Elucidating mechanism of action for clinical candidate therapeutic antibodies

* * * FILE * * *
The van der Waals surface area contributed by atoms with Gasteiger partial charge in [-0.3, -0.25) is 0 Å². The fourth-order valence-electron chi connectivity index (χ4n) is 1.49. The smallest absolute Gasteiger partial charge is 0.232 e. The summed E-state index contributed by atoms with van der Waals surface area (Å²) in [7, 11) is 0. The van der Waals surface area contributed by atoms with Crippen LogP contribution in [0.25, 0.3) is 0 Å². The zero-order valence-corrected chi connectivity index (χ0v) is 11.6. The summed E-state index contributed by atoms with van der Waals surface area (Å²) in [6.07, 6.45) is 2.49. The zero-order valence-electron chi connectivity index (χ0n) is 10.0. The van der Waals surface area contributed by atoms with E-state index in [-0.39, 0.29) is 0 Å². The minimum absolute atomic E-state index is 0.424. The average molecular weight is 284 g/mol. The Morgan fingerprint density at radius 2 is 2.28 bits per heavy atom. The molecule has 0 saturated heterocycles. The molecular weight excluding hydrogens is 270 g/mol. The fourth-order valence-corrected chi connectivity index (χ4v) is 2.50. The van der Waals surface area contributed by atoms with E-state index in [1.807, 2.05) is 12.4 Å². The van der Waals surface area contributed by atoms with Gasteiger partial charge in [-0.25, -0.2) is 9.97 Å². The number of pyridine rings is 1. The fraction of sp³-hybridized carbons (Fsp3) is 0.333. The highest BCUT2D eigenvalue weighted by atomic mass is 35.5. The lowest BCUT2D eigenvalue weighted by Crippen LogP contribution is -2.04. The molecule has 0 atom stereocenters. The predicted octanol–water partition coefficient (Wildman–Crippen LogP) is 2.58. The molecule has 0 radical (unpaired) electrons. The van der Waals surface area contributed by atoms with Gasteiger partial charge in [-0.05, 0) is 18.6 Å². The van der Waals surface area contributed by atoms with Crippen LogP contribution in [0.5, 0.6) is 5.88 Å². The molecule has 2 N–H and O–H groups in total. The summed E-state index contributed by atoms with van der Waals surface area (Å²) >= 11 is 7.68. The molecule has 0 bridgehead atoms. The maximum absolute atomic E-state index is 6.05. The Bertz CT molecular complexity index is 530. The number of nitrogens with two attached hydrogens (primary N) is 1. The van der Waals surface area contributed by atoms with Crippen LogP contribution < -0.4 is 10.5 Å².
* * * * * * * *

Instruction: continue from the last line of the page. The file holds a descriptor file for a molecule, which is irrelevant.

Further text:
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Cancer is driven by numerous cellular dysregulations such as increased proliferation, decreased apoptosis, increased vascularization, and evasion of immune surveillance. As such, it is unlikely that inhibiting only one of these disease hallmarks will cause a lasting clinical response. The objective of this work is to modulate intracellular signaling, endothelial expansion, and immune cell activation in human and mouse models of cancer to better inform the development of new antibody therapeutics. The contribution of fourteen growth factors to receptor tyrosine kinase (RTK) driven chemotherapy resistance in nine pancreatic ductal adenocarcinoma and fifteen ovarian cancer cell lines was assessed using phosphorylation of Protein Kinase B (AKT) as a readout for pro-survival signaling via western blot and ELISA. Results revealed redundancy between Insulin-Like Growth Factor Receptor (IGF-1R) and Epidermal Growth Factor Receptor 3 (ErbB3) signaling. In pancreatic cancer cell lines, a tetravalent, bispecific antibody co-targeting IGF-1R and ErbB3 (istiratumab/MM-141) blocked growth factor induced pro-survival signaling and enhanced chemotherapy-induced apoptosis. Istiratumab also improved the in vivo efficacy of gemcitabine and nab-paclitaxel in two cell line-derived xenograft (CDX) models and one patient-derived xenograft (PDX) model of pancreatic cancer. In ovarian cancer cell lines, cell-surface IGF-1R expression correlated significantly with in vitro cisplatin and paclitaxel sensitivity, and istiratumab prevented chemotherapy induced AKT phosphorylation. Furthermore, istiratumab enhanced the in vivo efficacy of paclitaxel, pegylated-liposomal doxorubicin, and cisplatin in an ovarian cancer CDX model. The role of the cytokine Tumor Necrosis Factor (TNF) has been studied within the tumor microenvironment. Firstly, the in vitro human umbilical vein endothelial cell (HUVEC) model of angiogenesis revealed TNF-mediated TNF receptor 1 (TNFR1) activation to be a driver of endothelial tube maintenance. Secondly, an investigation into the driving mechanism of action for a TNFR2-targeting mouse IgG2a (Y9/MM-401) in eight in vivo mouse syngeneic models of cancer showed that cancer cell TNFR2 expression does not drive in vivo efficacy, rather it promotes Fc receptor mediated agonism of tumor infiltrating CD8 positive effector T cells. These data support TNFR2 as a possible therapeutic target for the treatment of cancer.